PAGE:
Tsang's confidence in pushing ahead with the multi-billion-dollar project was bolstered after Beijing gave the green light for an ice-breaking meeting headed by the State Council's National Reform and Development Commission vice chairman Zhang Xiaoqiang to discuss ways of getting the long-delayed project off the ground.

Tsang told association members that since the plan to build a joint checkpoint for the three places was dropped because it would involve a vast piece of land, it would be more practical and feasible for Hong Kong to find a site to achieve the agreed "three places, three checkpoints."

At the meeting, Tse Long, a Hong Kong delegate to the Guangdong provincial Chinese People's Political Consultative Conference, pressed Tsang to speed up the building of the bridge, quoting Guangdong vice governor Tang Bingquan as saying "everything is now ready" but Hong Kong has still to decide on its checkpoint location.

Tsang said the SAR is very keen to build the bridge, saying that the airport, which is close to the proposed bridge's starting point at San Shek Wan on northern Lantau, had once been picked as a possible site for the checkpoint. The plan was dropped after a study showed there is insufficient land there to house immigration, customs and police facilities.

Tse quoted Tsang as saying that an island in mainland waters would cut out concerns about pollution that could arise from a San Shek Wan checkpoint.

According to a source, Macau Chief Executive Edmund Ho Hau-wah, for his part, has proposed purchasing a site on Hengqin Island off Zhuhai for Macau's checkpoint. Negotiations on the plan are underway between the Macau and Zhuhai municipal governments.

As for the Guangdong checkpoint, it would probably be located at Shangxia Shan in Zhuhai.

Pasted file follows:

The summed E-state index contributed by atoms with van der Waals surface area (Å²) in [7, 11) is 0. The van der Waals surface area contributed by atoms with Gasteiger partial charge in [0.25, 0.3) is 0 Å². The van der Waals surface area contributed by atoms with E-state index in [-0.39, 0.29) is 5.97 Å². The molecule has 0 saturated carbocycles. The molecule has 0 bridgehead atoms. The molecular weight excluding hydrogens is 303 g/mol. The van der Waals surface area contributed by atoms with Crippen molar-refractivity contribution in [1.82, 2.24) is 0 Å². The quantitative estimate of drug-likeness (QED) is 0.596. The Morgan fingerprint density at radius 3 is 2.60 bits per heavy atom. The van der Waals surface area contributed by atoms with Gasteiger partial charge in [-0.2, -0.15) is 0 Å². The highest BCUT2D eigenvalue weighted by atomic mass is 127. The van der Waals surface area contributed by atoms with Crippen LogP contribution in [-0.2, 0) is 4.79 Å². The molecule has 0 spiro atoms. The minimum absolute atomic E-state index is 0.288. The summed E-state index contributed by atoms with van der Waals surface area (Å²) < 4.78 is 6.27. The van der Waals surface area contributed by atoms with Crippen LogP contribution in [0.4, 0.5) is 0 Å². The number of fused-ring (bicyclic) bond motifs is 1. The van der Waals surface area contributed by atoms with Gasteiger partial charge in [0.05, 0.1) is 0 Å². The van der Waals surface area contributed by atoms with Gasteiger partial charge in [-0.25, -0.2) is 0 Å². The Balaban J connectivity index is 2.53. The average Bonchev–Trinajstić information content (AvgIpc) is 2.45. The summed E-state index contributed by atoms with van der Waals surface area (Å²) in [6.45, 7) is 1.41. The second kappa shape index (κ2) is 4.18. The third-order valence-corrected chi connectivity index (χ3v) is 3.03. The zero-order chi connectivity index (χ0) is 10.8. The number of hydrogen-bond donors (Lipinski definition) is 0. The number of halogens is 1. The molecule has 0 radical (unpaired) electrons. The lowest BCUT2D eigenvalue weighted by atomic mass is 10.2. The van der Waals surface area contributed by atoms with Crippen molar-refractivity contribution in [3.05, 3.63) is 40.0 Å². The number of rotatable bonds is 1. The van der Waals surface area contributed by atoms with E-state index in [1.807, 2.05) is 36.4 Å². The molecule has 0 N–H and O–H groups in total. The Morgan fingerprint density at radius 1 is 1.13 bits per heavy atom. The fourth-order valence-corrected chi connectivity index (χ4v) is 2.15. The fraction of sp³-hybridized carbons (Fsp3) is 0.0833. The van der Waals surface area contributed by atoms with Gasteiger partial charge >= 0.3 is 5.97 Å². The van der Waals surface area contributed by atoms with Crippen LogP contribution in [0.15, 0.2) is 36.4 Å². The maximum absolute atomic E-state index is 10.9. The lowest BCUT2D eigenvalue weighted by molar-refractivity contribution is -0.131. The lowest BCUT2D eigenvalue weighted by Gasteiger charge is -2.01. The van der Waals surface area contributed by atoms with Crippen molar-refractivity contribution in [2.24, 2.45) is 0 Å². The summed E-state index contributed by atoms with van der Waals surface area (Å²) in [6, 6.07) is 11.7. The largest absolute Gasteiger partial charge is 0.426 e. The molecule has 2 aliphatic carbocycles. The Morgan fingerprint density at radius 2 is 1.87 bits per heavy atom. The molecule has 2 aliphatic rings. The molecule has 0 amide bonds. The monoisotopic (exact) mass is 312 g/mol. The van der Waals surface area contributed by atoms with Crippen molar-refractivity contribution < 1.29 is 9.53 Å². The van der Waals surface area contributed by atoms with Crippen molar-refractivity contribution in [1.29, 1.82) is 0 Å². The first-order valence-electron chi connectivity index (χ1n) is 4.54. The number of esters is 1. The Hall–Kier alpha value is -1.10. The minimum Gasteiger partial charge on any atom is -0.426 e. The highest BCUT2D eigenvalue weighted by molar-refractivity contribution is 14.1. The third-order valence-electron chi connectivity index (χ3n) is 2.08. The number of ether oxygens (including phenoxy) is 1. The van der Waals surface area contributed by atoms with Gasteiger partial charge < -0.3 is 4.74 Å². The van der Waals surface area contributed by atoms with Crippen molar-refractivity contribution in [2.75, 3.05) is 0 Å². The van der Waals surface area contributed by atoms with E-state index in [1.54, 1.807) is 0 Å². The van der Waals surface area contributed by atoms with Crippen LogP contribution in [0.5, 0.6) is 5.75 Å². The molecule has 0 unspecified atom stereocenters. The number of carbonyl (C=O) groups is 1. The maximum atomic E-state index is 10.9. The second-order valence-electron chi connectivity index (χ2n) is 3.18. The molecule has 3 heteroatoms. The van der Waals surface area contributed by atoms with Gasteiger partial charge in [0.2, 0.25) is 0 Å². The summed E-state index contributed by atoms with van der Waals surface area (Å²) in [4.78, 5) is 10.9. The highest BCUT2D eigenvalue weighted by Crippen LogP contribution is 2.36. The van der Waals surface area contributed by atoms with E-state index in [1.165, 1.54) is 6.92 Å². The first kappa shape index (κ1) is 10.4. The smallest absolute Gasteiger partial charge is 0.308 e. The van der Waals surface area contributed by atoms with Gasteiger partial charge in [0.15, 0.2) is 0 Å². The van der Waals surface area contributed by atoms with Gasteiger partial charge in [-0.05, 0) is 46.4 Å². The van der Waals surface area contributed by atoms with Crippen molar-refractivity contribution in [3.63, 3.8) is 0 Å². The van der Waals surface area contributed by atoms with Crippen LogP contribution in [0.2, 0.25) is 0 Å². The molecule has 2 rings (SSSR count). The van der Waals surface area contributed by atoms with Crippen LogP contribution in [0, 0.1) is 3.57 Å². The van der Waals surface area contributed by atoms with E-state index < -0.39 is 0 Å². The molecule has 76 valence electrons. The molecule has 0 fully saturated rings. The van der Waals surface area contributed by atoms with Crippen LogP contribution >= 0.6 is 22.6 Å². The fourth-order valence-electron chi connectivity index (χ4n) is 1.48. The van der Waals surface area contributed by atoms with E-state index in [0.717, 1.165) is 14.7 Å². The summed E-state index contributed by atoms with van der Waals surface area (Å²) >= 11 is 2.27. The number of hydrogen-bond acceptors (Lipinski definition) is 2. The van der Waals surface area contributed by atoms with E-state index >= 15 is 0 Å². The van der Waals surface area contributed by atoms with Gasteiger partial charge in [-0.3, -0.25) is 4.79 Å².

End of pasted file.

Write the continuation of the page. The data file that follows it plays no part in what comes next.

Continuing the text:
Guangdong's future mega infrastructure projects under the 11th five- year plan were thoroughly discussed at a meeting of the provincial CPPCC last week and at a Lunar New Year gathering hosted by party secretary Zhang Dejiang, governor Huang Huahua and executive vice governor Tang Bingquan.

A dozen Hong Kong CPPCC delegates, together with HSBC chairman Vincent Cheng Hoi-chuen, Hopewell Holdings chairman Gordon Wu Ying- sheung, Asia Television executive director and CPPCC Standing Committee member Chan Wing-kee and National People's Congress Standing Committee member Tsang Hin-chi, also attended the gathering in Guangzhou.

According to the source, the estimated cost of the bridge, including checkpoints, buildings and supporting facilities, would be about 51 billion yuan (HK$51.2 billion).

The 51 billion yuan figure comprises 30 billion yuan for the whole bridge, 10 billion yuan for bridges that link up with the checkpoints and the remainder for checkpoints and supporting facilities.

Executive vice governor Tang said the problem of financing has now been resolved, with the three governments agreeing to foot the construction costs equally for the main bridge.